Alma Har’el is an American-Israeli filmmaker, who began her career with music videos before directing Bombay Beach, which won Best Feature Documentary at the 2011 Tribeca Film Festival. She followed it with the 2016 documentary LoveTrue, and now returns with her third film, Honey Boy, written by Shia LaBeouf and inspired by his own time as a child actor. Starring Noah Jupe and Lucas Hedges as young actor Otis, at different stages of his life, LaBeouf plays Otis’ unstable father and on-set guardian, James.
ASFF: How did you meet Shia?
AH: Bombay Beach was my first film. It won the Tribeca Film Festival and then ended up as a DVD at some point at Amoeba Records, and some overly-worked employee put it in the Bob Dylan section by mistake, because it had music by Bob Dylan and Beirut. Shia came there to look for a Bob Dylan documentary because he was researching a movie about the young Bob Dylan, and it was right there and he ended up picking it up and watching it that night – twice. And then he came looking for me. I had no agents at the time so he found my website online and he just e-mailed me.
ASFF: Did you think the e-mail from him was genuine?
AH: I thought it was but everybody told me it was probably fake. And I wrote him back and said, ‘How do I know it’s you?’ To which he replied, ‘My Mom’s favourite colour is purple!’ And I thought that was a good sign because my Mom’s favourite colour is purple. So I said, ‘Let’s meet then.’ And we had dinner the night after, and then it was one of those things when you meet somebody who has so many of the same interests as you in what I call performance of self, as opposed to acting. I think that was really a big reason why we connected, and the fact we’re both children of alcoholics and struggled with addiction in our lives.
ASFF: Shia ended up in rehab. How did this lead to Honey Boy?
AH: While he was there, he was instructed to do exposure therapy, which very much is documented in the film and has to do with writing the memories of what happened to him in a certain period that the therapist had chosen to focus on. Whilst he was doing that, he was sending me the pages from that and they were just conversations between older Otis and younger Otis. I felt that that’s a film, and if Shia could play his father, it would probably be something that can transcend the medium of cinema in many ways.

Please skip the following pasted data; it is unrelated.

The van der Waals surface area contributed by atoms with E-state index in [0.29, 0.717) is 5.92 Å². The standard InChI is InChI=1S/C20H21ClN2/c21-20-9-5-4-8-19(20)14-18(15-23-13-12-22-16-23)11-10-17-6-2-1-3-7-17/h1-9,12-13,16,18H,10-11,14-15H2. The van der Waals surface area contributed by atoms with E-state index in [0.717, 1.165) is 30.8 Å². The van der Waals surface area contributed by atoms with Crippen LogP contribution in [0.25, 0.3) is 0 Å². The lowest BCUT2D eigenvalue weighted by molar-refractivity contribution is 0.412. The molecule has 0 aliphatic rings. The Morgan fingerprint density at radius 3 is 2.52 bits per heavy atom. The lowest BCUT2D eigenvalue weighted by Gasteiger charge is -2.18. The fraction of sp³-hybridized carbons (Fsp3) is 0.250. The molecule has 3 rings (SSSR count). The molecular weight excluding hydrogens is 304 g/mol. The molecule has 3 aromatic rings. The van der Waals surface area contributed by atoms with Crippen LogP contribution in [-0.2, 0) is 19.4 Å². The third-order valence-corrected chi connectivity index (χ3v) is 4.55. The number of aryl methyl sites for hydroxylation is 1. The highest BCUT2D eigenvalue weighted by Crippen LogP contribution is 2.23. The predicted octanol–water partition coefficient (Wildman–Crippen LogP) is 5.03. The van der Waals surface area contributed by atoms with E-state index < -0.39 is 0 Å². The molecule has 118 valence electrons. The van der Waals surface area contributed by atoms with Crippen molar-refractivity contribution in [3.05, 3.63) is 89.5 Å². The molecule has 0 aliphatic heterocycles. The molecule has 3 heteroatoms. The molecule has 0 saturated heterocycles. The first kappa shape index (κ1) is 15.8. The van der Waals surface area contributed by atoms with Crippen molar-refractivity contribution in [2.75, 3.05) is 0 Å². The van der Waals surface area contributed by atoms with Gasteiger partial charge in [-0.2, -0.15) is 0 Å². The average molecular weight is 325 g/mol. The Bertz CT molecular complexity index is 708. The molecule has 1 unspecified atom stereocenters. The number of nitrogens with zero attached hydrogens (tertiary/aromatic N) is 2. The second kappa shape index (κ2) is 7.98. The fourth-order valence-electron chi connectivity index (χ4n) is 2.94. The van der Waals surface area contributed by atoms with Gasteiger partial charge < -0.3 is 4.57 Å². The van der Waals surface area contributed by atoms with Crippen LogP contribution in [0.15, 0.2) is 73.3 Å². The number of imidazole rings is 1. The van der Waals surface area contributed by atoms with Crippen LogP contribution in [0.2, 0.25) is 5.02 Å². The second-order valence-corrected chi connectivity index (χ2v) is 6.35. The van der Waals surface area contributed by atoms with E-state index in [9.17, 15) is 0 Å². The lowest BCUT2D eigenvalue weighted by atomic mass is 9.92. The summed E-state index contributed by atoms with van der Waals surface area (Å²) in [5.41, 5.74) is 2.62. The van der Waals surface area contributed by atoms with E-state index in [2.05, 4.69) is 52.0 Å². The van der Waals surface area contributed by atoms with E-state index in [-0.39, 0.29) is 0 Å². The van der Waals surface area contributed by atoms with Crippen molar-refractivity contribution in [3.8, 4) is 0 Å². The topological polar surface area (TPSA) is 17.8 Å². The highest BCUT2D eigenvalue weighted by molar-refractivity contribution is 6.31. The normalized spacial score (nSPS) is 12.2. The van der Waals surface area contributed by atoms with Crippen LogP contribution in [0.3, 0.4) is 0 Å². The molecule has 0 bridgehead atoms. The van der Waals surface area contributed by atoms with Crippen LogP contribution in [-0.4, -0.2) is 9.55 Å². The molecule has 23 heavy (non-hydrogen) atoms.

ASFF: How difficult was it to get the film funded? Were you on a tight budget?
AH: We shot the whole film in 21 days, so it was extremely limited. But we did get funded, by two very compassionate women that were very moved by the script and met with Shia, and one of them is Daniela Taplin, and has a company named Stay Gold Films and produced Harriet this year. The other is Anita Gou, who did The Farewell – so they both have a few films this year that tell very extraordinary, brave stories. And they ended up financing it and making it possible.
ASFF: Has Shia watched Honey Boy? It must be a painful film for him to see…
AH: He still watches it, almost every time we screen it. We still watch it…the film has huge therapeutic value for people who have been through any kind of trauma, and I think we still benefit from watching it. So Shia has been sober for the first time in his life for over a year-and-a-half and so it has been the beginning of a journey that’s probably to take a lifetime of him developing new tools to deal with the PTSD and the triggers that have caused aggressive behaviour or losing control.
Honey Boy is in cinemas now. For more details, click here.